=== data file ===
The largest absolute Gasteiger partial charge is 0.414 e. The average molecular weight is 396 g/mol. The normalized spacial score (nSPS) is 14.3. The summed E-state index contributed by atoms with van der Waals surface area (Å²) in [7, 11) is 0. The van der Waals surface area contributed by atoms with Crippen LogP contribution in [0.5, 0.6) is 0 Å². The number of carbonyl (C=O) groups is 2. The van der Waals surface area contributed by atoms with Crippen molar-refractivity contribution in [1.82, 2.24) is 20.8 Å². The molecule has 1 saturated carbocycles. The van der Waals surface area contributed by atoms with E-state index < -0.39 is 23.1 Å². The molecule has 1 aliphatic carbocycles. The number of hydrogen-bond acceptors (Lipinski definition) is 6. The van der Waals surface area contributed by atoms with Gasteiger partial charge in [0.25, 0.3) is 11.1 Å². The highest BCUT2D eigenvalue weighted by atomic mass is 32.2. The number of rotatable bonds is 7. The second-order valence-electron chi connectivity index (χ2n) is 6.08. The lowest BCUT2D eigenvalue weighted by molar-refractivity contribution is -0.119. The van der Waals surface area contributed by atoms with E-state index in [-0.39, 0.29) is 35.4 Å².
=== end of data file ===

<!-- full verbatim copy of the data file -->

The largest absolute Gasteiger partial charge is 0.414 e. The average molecular weight is 396 g/mol. The normalized spacial score (nSPS) is 14.3. The summed E-state index contributed by atoms with van der Waals surface area (Å²) in [7, 11) is 0. The van der Waals surface area contributed by atoms with Crippen LogP contribution in [0.5, 0.6) is 0 Å². The number of carbonyl (C=O) groups is 2. The van der Waals surface area contributed by atoms with Crippen molar-refractivity contribution in [1.82, 2.24) is 20.8 Å². The molecule has 1 saturated carbocycles. The van der Waals surface area contributed by atoms with E-state index < -0.39 is 23.1 Å². The molecule has 1 aliphatic carbocycles. The number of hydrogen-bond acceptors (Lipinski definition) is 6. The van der Waals surface area contributed by atoms with Gasteiger partial charge in [0.25, 0.3) is 11.1 Å². The highest BCUT2D eigenvalue weighted by atomic mass is 32.2. The number of rotatable bonds is 7. The second-order valence-electron chi connectivity index (χ2n) is 6.08. The lowest BCUT2D eigenvalue weighted by molar-refractivity contribution is -0.119. The van der Waals surface area contributed by atoms with E-state index in [-0.39, 0.29) is 35.4 Å².